Would you believe five years alreday?

After more than a year of planning, my move to Bangkok occurred the morning of Sunday, October 30, 2005.  I departed from New York, spending my final two nights in America there.  As with most of my trips, visiting friends and eating food were the main pastimes.  Saturday evening was a 5-course tasting menu at Blue Hill just off Washington Square.  The fantastic menu and wine pairings were a perfect goodbye gift from the land of my birth.

Thankfully, Daylight Saving Time ended at 2:00 Sunday morning, giving me an extra hour’s sleep before having to head out to the airport.  The friend with whom I was staying flagged a taxi while I pulled off a minor logistics miracle and got my three large/heavy suitcases, one heavy trolley bag, and fully-stuffed backpack down three flights of stairs and through the front entry doors.


A few hours later, I was situated in seat 44D aboard a THAI Airways A340-500 as we rolled down the runway for a more than seventeen hour flight to the capital of Thailand.  Since the flight crossed the International Date Line, it arrived on October 31 at 4:20 pm.  Exactly five years and fifteen minutes ago.  My, how time flies when you’re having fun!

If you’re curious to read all the details of that flight, which has since been discontinued, check out my trip report here on airliners.net. An interesting bit of trivia, that picture above is of the actual flight I was on that day.  Through sheer coincidence, a member of airliners.net was taking pictures at JFK airport that morning and shot my flight.  After reading my trip report, he emailed the pictures to me.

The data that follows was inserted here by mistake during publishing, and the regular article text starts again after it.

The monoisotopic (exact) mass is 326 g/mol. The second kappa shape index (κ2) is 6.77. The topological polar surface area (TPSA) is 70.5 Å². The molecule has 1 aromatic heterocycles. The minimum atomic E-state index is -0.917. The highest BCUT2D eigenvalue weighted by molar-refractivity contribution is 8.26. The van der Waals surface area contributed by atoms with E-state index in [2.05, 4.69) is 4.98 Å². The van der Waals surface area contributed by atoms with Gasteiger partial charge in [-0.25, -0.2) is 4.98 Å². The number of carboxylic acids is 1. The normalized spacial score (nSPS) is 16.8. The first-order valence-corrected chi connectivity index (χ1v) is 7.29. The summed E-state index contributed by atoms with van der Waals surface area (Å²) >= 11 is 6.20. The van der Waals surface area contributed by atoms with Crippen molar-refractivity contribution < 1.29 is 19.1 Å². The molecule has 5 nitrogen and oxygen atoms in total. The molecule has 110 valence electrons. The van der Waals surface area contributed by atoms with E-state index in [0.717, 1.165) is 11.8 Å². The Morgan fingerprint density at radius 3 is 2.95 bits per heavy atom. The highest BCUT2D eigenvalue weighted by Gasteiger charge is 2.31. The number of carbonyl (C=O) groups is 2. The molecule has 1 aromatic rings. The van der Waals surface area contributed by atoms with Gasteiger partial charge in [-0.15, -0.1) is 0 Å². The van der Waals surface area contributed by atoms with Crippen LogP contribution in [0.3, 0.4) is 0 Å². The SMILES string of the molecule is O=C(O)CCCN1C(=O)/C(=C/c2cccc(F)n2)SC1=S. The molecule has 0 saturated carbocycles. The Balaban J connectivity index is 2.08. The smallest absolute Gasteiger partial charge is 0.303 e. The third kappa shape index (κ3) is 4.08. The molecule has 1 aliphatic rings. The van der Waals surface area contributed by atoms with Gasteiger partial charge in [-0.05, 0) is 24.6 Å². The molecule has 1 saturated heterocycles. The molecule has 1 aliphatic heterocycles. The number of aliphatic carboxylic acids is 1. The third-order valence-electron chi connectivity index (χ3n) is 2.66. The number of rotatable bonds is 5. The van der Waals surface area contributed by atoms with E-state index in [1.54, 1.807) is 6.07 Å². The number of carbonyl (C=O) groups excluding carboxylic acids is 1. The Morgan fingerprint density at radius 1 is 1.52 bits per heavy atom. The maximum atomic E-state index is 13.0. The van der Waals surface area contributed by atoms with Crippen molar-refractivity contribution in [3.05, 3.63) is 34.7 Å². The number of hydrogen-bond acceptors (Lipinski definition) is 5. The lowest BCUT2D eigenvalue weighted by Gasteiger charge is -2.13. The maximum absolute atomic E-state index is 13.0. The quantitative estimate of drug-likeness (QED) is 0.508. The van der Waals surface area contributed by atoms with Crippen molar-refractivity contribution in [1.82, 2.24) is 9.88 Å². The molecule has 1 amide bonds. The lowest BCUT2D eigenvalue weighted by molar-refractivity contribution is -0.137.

How Tawn and I Met


Above: Chilly and breezy morning here in Khrungthep, as Tawn huddles under a blanket on the sofa.

Some of you have heard this story, but many of you haven’t.

In December 1999, in a friend’s loft in Tribeca, I made the decision to quit my job.  Having accepted the position of Senior Manager at the still under construction AMC Empire 25 theatres near Times Square, I had traveled to New York from San Francisco to meet my team and to look for an apartment in advance of my move in January.

After an afternoon of meeting with the people who would be working under me on the adventure of opening the largest, most complex theatre AMC had ever opened, I realized that I was being set up for failure.  The team was rife with inexperience, several people having never working in the theatre exhibition industry at all.

That evening, in Michael’s Tribeca loft, I considered my options.  A few weeks prior I had interviewed with another company, IKON Office Solutions, just to be aware of what was out there.  The interview had unexpectedly resulted in a job offer, tendered by a former AMC colleague who was now a recruiter for IKON.

I called this recruiter friend and confirmed that the offer was still on the table.  Within minutes, he faxed over an offer letter which I signed and returned.  I then drafted my resignation letter and called my boss in California.  Not surprisingly, he spent most of the call talking about himself.  No attempt was made to empathize with me or to understand my concerns.  After almost thirteen years with the company, on the brink of opening the most prestigious theatre in the chain, he didn’t seem concerned that I was leaving.

Having worked nearly every holiday since 1987, as one does in the exhibition business, I chose December 30th as my final day.  I was not going to work New Year’s Eve again.

My roommates Colleen and Nina had spent several months the previous year backpacking through Southeast Asia and they had enjoyed it very much.  Intrigued, I decided the best way to spend my two weeks between jobs was to go explore the north of Thailand.  On December 31st, using family passes from my employee father, I boarded United Airlines’ San Francisco to Hong Kong flight, on my way to Thailand.

This being the last day of 1999 – remember the Y2K scare that computer systems worldwide would shut down because they hadn’t been programmed to recognize the new century – the flight was nearly empty.  The 747, with more than 300 seats, had only 35 passengers in the entire plane.  The number of crew members almost matched the number of passengers as we sat in the gate area.  Boarding took all of five minutes and we pushed back a half-hour early.